AirPower lives! At least on the drawing board. According to
new information from Bloomberg’s Mark Gurman, work continues at Apple to develop a wireless charger that will be able to charge virtually any device.
iPhone, Apple Watch, AirPods – all on a unified wireless charger. That’s exactly what AirPower promised to do, but as we know, that product ran into problems and never saw the light of day.
The new rumours of a unified charger closely follow
efforts by the EU to standardise charging tech. A single charging standard applicable to all smartphones would mean less electrical waste, not to mention making life easier for consumers.
The timing seems convenient, and makes us wonder if renewed interest in multi-device wireless charging is Apple’s answer to the EU’s demands. If Apple refuses to adopt USB-C on the iPhone, and cannot continue with Lightning, a new AirPower could be the answer.
In these circumstances, there’s every reason to be curious about Apple’s motives with the AirPower project.
Why not just adopt USB-C?
First things first. Why should Apple fixate on wireless charging when there is already a good answer to the EU’s requirements: USB-C? Most phones, computers and other accessories use USB-C today. In this respect, Apple is the odd man out.
USB-C is a compact, reversible connector that handles both power and data transfer in a single plug. What’s not to like? Besides, Apple has already switched to USB-C on the iPad and Mac. Why not
add it to the iPhone as well?
But had Apple wanted the iPhone to have a USB-C connector, we should have seen it by now. The iPad Pro got USB-C in 2018. The first MacBook with USB-C launched back in 2015.
There’s something else preventing Apple from adopting USB-C on the iPhone. It could just be that Apple loves to be in control; because the company invented Lightning, it can extract licensing fees from third-party manufacturers who want to use Lightning in their iPhone accessories.
There are practical differences, too. An iPhone simply doesn’t have the same need to be able to plug in accessories as a Mac or iPad, whereas space is at even more of a premium and Lightning takes up less space than USB-C. (It’s also less fragile.)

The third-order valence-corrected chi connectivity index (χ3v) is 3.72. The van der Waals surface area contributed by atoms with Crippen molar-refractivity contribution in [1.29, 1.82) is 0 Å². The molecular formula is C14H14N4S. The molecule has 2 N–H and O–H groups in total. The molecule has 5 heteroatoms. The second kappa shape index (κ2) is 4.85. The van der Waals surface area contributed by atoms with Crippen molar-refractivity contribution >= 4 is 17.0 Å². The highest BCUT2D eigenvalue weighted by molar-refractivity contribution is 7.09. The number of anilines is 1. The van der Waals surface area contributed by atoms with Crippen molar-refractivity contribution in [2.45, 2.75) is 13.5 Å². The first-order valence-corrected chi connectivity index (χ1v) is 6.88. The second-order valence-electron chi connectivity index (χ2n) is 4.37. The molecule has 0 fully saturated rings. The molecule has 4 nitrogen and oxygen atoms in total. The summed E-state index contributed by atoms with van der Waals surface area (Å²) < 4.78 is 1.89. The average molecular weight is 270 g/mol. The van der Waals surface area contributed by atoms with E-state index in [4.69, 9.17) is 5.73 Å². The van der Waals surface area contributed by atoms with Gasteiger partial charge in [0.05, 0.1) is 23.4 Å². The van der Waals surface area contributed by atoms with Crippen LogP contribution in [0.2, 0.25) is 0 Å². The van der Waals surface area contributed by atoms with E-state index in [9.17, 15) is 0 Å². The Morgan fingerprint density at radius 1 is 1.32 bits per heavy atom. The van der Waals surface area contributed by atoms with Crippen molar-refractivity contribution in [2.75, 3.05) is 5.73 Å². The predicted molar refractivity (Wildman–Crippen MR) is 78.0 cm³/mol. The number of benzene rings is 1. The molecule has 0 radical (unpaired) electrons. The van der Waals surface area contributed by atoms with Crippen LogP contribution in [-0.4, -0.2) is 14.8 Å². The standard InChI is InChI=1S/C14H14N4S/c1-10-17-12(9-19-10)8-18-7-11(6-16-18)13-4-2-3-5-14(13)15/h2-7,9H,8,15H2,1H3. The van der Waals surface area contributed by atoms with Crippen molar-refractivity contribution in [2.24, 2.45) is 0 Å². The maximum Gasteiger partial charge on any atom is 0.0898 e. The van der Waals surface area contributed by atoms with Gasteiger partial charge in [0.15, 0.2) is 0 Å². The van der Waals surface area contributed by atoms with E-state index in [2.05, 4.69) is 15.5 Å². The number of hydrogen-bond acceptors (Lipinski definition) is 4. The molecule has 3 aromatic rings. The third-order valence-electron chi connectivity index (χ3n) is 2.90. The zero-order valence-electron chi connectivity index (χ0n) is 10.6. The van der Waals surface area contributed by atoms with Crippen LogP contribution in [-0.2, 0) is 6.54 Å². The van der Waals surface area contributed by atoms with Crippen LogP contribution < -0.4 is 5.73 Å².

Given these factors, and given too that switching to USB-C would make a lot of Lightning accessories almost useless overnight, we can see why Apple is keen not to rock the boat. For a while, at any rate.
One might think that the EU’s message of unifying around USB-C would have been sufficient motivation for Apple to finally
give up on Lightning even in its most important product category, but so far we see no signs of that. It’s probably more likely that we’ll see an iPhone with no ports whatsoever than one with USB-C.
But if Apple thinks wireless is the answer to the future of charging, it’s got another think coming.
More wireless, more problems
Let’s drop the killer fact right away. Wireless charging is significantly less efficient than cord charging, and therefore consumes more power. Does Apple really want to have it on its conscience that every iPhone in the world is suddenly consuming, at a low estimate, 20% more power?
Then there’s also the question of whether consumers really want to keep track of yet another new charger instead of just using the USB-C charger from their iPad or Mac. Suddenly, we’re going to have to take another charging pad with us on the road.
And do we really want one ecosystem of chargers for iPad and Mac, and another for iPhone, Apple Watch and AirPods? USB-C would be an easier answer.
Finally, which charger – if any – should Apple include in the box? There’s hardly room for an entire AirPower pad in there. The company may have already ripped off the first band-aid when it removed the standard charger from the iPhone 12 and later, but can Apple really expect us all to now run out and buy wireless MagSafe chargers instead, at a considerably higher price? We certainly wouldn’t be able to re-use our old Lightning cables and plugs, as was the stated aim of the move in the first place.
(This might all work if the price was lowered on the wireless charger. But at this moment in time, a
wireless charger is not something the majority of iPhone owners have knocking around at home – not to the anything like the extent of Lightning chargers.)
The future of charging for the iPhone has been uncertain ever since the EU’s announcement. Apple is obviously more interested in wireless charging than USB-C charging for the iPhone, or it wouldn’t have developed MagSafe, or continued researching AirPower. Nor would the company be investigating technologies to diagnose devices wirelessly, as it’s reported to be doing.
It seems that Apple is doing everything it can to beat USB-C on the iPhone, and for reasons that only the company’s inner circle fully understands. On the MacBook Pro, we’ve finally got back the ports of old. But on the iPhone, it looks like the future will be
Different Think is a weekly column, published every Tuesday, in which Macworld writers expose their less mainstream opinions to public scrutiny. This article originally appeared on
Macworld Sweden. Translation (using
DeepL) by David Price.